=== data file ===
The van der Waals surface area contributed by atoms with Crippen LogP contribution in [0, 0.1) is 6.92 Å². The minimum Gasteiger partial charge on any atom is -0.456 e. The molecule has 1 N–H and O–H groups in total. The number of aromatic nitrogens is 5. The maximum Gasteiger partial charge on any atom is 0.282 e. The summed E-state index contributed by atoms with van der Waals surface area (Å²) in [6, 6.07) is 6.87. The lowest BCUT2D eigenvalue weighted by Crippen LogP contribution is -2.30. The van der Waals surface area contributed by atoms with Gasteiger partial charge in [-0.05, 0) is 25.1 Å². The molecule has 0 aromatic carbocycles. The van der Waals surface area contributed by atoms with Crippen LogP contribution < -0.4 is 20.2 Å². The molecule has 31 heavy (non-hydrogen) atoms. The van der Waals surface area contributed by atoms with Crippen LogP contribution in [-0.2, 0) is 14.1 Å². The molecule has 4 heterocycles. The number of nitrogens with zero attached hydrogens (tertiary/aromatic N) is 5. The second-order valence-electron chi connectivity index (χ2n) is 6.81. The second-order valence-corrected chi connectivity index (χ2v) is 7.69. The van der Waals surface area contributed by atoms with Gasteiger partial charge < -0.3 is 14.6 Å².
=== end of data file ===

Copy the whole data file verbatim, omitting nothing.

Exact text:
The van der Waals surface area contributed by atoms with Crippen LogP contribution in [0, 0.1) is 6.92 Å². The minimum Gasteiger partial charge on any atom is -0.456 e. The molecule has 1 N–H and O–H groups in total. The number of aromatic nitrogens is 5. The maximum Gasteiger partial charge on any atom is 0.282 e. The summed E-state index contributed by atoms with van der Waals surface area (Å²) in [6, 6.07) is 6.87. The lowest BCUT2D eigenvalue weighted by Crippen LogP contribution is -2.30. The van der Waals surface area contributed by atoms with Gasteiger partial charge in [-0.05, 0) is 25.1 Å². The molecule has 0 aromatic carbocycles. The van der Waals surface area contributed by atoms with Crippen LogP contribution < -0.4 is 20.2 Å². The molecule has 31 heavy (non-hydrogen) atoms. The van der Waals surface area contributed by atoms with Crippen LogP contribution in [-0.2, 0) is 14.1 Å². The molecule has 4 heterocycles. The number of nitrogens with zero attached hydrogens (tertiary/aromatic N) is 5. The second-order valence-electron chi connectivity index (χ2n) is 6.81. The second-order valence-corrected chi connectivity index (χ2v) is 7.69. The van der Waals surface area contributed by atoms with Gasteiger partial charge < -0.3 is 14.6 Å².